A weakness in any part of the payment ecosystem could result in a significant breach of cardholder data (CHD) within your organization, which is why it is so important to meet your Payment Card Industry Data Security Standard (PCI DSS). It can often be difficult, however, as each area in the payment ecosystem will require adherence to different PCI security standards in order to meet your specific compliance mandate.
The PCI Data Security Standards
To help organizations protect CHD, the PCI Security Standards Council (SSC) has developed three different standards, depending on function:
Figure 1- Payment Ecosystem and PCI Security & Compliance Standard
The PCI PIN Transaction Security (PTS) standard applies to companies that manufacture the devices accepting personal identification numbers (PINs). These devices are used by merchants, at the point of interaction, to capture card data and approve the transaction.
The Payment Application Data Security Standard (PA-DSS) was designed for software developers and integrators of applications that store, process, or transmit cardholder data as part of authorization or settlement. The objective of this standard is to minimize payment vulnerabilities to prevent the compromise of full magnetic stripe data located on the back of the card, or data stored on the chip. Merchants and service providers should only use payment applications that are PA-DSS certified.
PCI DSS applies to all entities involved in payment card processing. This includes merchants, processors, acquirers, issuers, service providers, and any other entities that store, process, or transmit CHD and/or Sensitive Authentication Data (SAD). These PCI compliance standards cover all technical and operational system components included in or connected to cardholder data.
Common PCI DSS Misconceptions
A common misconception made by many organizations is that PCI DSS requirements do not apply to them. These organizations believe that because they utilize PCI Security Standard Council approved PTS devices and PA providers, outsource card processing to a PCI DSS compliant vendor, or do not store cardholder data (CHD), they are compliant or out of scope for PCI DSS.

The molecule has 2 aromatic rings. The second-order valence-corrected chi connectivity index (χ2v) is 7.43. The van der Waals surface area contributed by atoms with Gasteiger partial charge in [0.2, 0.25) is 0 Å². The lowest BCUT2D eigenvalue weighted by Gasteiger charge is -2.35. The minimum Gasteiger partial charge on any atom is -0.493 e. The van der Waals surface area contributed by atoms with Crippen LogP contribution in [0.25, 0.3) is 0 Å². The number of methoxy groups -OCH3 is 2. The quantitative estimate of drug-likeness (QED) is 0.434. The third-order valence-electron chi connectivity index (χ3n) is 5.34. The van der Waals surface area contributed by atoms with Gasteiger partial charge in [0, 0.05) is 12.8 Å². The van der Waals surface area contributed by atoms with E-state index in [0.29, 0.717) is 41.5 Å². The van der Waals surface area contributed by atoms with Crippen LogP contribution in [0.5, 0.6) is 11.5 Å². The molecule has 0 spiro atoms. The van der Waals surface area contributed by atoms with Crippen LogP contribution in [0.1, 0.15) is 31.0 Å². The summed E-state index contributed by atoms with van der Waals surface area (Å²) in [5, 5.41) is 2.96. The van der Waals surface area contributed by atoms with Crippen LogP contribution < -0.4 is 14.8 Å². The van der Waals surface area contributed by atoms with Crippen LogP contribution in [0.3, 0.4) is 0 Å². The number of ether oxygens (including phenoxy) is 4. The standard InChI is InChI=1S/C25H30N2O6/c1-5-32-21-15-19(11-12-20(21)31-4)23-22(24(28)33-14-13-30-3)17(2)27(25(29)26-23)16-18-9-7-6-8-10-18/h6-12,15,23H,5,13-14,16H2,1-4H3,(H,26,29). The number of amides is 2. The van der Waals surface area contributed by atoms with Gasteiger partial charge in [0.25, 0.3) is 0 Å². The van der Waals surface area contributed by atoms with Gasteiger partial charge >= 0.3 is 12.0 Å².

Unfortunately, this is not the case. Only a small part of the standard necessitates using compliant PTS devices, PA providers, and third parties, but the standard as a whole reaches beyond these specific requirements. This means that not storing CHD does not except you from the standard, it only makes certain requirements not applicable. PCI DSS is not limited to technology! Operational components such as people and process are addressed in the requirements as well. This includes policies, procedures, awareness training, and vendor management, among others.
Other organizations believe that low transaction volume exempts them from all or part of the PCI DSS requirements. Low transaction volume only effects reporting requirements to the card brands, but does not absolve the organization from being PCI compliant. Therefore, the organization is still required to comply with PCI DSS. While it is expected that you comply with PCI DSS, you may find that there are requirements that will not be necessary to put in place for your organization. The best factors to determine if a particular requirement is applicable to your organization would be your business processes and environment. For example, if you do not have a wireless network, most of the wireless network requirements are not applicable. In addition, there are also situations wherein an organization provides network access for an on premise vendor who accepts card payments. In this scenario, the organization providing access is considered a service provider, and is required to be compliant with PCI DSS.
Ultimately, if your organization stores, processes, and/or transmits CHD, you must comply with PCI DSS. This does not change, regardless of whether or not you store cardholder data (CHD), outsource card processing, use a compliant vendor, or perform limited transaction volumes.